My first Sony Mavica MVC-FD5 (1997) stored it’s pictures on a 3.5 inch floppy and if you printed them over 2” by 3.5” they did not look good. Actually some did not look good even at that size. On a computer screen they looked great. WOW – ahead of my time. I cannot tell you how many times I heard; “Digital camera’s will never replace film.” Yes, Kodak thought that also.

Today we have a deluge of camera phones. Just look at the statistics below and then discover that we have not reached all of the market. These phones make the instamatics of the late 60’s and 70’s and even later look really bad. And you had to have the ‘film’ processed.

Some current statistics regarding the proliferation of camera phones.

You will find more statistics at Statista

We shoot and shoot and shoot but what happens to all of the pictures? We don’t post everything to Facebook or even YouTube, only the ones that we like. Most of these phones will take a picture and let you post straight to Facebook or wherever. I do that. Where are all those pixels going that do not get posted?

We are all photo journalists right? The eyes and ears of the world. Go out and take some more pictures. I understand the pixels are free.

RIP Windows Start Button

You have served us well but it is time for you to retire. You can rest up there with Clippy and return occasionally when we have reunions'. Have a safe trip. Who knows, maybe like Clippy you will bring your historical wisdom to us in a game. We will look forward to telling the great-grandchildren  that we knew you personally.

Now for the rest of you IT pundits – get over it. You learned to use the Start button in 1995 (if you go back that far) and it is time to move on. They moved the high-beam button off the floor and we accepted that. No more 3 (or 5) on the floor.

“Know what I mean Vern?”

The “NEW” Start Window is so much better. Easier to navigate and can be made to fit your needs. It is customizable. It’s right up there with the push button radio and Power Steering..

Get over the change, it happens every day. This one happens to be for the good. I suspect it will be with us for some time.

To often IT gets in the “what’s good for me” mode. You need to think about those, the many, who do not use a computer hourly. The Ribbon succeeded at  making it easier for those new to Office. The new Start Window (and Tiles) will bring enlightenment to many people.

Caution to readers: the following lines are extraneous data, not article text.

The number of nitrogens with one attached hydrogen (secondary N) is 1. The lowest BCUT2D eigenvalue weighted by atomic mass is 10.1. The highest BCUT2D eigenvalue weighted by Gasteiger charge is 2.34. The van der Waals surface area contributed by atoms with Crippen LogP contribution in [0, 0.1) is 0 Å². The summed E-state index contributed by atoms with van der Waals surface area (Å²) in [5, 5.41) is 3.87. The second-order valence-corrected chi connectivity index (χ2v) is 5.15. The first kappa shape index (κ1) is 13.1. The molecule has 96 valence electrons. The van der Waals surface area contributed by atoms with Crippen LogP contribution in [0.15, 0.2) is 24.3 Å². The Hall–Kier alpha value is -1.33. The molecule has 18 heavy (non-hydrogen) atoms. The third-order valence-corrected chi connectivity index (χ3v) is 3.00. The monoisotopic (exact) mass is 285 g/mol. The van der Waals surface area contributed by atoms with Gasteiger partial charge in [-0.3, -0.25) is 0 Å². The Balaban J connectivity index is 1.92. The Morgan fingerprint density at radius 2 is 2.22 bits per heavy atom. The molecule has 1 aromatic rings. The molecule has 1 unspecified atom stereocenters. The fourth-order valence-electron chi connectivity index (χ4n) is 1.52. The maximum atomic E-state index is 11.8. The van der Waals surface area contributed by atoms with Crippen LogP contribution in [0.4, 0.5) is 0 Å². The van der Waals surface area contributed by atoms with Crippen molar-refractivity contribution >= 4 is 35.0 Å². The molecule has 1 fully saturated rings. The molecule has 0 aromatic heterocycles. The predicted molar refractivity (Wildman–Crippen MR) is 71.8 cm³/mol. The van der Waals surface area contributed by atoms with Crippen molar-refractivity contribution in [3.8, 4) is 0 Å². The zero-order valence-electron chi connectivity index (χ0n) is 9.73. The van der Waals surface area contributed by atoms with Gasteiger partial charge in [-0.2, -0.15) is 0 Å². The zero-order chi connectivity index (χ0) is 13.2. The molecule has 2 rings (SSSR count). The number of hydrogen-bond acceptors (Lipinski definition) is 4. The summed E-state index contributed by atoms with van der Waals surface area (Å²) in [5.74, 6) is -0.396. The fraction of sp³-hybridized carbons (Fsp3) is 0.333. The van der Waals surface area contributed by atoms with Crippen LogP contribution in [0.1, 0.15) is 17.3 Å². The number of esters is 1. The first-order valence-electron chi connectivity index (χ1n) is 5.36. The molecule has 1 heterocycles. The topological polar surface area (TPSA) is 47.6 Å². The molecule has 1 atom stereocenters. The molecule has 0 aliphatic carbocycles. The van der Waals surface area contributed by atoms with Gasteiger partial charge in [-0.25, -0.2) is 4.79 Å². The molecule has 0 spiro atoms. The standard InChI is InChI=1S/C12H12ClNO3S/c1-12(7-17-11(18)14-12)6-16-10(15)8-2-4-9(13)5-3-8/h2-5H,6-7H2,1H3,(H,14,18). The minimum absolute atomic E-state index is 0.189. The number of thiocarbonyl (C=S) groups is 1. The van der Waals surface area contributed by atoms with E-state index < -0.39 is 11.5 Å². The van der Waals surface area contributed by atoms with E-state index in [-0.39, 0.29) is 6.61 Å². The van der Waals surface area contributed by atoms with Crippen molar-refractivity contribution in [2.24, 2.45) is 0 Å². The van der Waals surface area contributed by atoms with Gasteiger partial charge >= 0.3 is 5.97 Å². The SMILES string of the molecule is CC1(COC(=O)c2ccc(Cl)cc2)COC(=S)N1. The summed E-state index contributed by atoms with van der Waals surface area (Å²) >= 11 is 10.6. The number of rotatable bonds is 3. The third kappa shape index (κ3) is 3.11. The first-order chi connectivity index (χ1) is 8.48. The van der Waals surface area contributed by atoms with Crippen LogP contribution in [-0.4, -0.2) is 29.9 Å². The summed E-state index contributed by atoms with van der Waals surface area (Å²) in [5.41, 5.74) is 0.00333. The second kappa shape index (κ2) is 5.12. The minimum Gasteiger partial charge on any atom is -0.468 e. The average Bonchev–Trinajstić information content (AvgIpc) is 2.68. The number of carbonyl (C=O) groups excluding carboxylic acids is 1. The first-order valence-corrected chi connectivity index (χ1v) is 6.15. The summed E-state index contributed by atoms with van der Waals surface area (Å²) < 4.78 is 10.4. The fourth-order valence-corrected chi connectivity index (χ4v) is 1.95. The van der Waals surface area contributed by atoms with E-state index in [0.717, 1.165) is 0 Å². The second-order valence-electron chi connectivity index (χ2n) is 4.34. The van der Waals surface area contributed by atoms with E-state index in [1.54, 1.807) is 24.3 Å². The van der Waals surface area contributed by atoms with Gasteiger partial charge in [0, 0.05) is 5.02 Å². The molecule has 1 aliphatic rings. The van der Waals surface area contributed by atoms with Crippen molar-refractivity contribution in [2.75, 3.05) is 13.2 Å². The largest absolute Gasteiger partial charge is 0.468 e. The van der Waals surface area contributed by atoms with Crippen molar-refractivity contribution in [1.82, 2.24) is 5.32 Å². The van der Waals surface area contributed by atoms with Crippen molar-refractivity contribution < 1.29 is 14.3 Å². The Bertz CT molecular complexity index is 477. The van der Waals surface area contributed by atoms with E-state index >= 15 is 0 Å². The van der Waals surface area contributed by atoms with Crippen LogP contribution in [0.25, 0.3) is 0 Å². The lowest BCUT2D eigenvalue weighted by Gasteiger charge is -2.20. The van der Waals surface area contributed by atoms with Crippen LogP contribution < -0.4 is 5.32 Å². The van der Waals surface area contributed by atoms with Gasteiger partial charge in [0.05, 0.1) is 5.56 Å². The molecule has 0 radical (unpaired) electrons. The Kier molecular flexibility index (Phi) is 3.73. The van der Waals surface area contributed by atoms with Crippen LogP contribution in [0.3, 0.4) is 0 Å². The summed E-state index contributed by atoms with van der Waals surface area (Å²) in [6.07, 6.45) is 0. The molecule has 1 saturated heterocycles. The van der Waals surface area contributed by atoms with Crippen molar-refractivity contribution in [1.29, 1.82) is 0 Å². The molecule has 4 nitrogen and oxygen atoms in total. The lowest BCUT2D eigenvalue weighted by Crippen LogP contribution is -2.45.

Now back to another episode of The Green Hornet (on the radio). Radio? 

Tuesday, March 5, 2013

What is the data you collect good for?

I have just finished reading one GREAT short article my Om Malik at GigaOM and I highly recommend you take the time to read this.

The article; "Data? What is it good for? Absolutely………something”, is spot on. I do not believe that this could be said any better. If fact go read it, I will just ramble on below as Customer Service is one of my favorite conversations.

I spend way too much time ranting about WHY you collect data, and we keep collecting it, but does anybody use it for the right purpose/objective? Is it just an Excel (Access) exercise for reporting?

I know we have inventory and we have personnel, however we also collect purchasing data. Doesn’t it stand to reason that we should be using our customer/client data for something other than historical looks at what we did last month?

What did your customer(s) do last month? Should they be thanked? Should they be rewarded? Is the only time you connect with a customer when they stop buying? That makes the job even harder. I see, you have a Facebook page and that takes care of it.  Not likely.

If you buy things, personally or for your business, you know how you like to be treated. Your customer/client has the same issues. Now if you don’t really care then I am hoping you sell to people who don’t really care. What will your next business be?

Hey, just sayin’……..

Friday, March 1, 2013

Google Trial and The Reporting Conundrum.

This morning in reading about a trial in Germany regarding the Google Search Engine, I found two different headlines as a result of the outcome.

First: Google Defeats Publishers Over Web Copyright in German Vote. This headline was from Bloomberg BusinessWeek – a primarily print production. From the headline it appeared to be a slam-dunk for Google.

Second: German parliament passes ‘Google tax’ law, forcing royalty payments for news snippets. This headline from GigaOM, a primarily digital magazine/report. No so much of a slam-dunk, perhaps a loss.

Both of those headlines are the result of the same trial.

Who won? Did the print people (newspapers, magazines) get raked over? Did the digital world of search just get a small setback?

I guess it all depends on your perspective. Same trial, same vote, same words in the court. Who is doing the reporting? Were the reports biased? Hmm….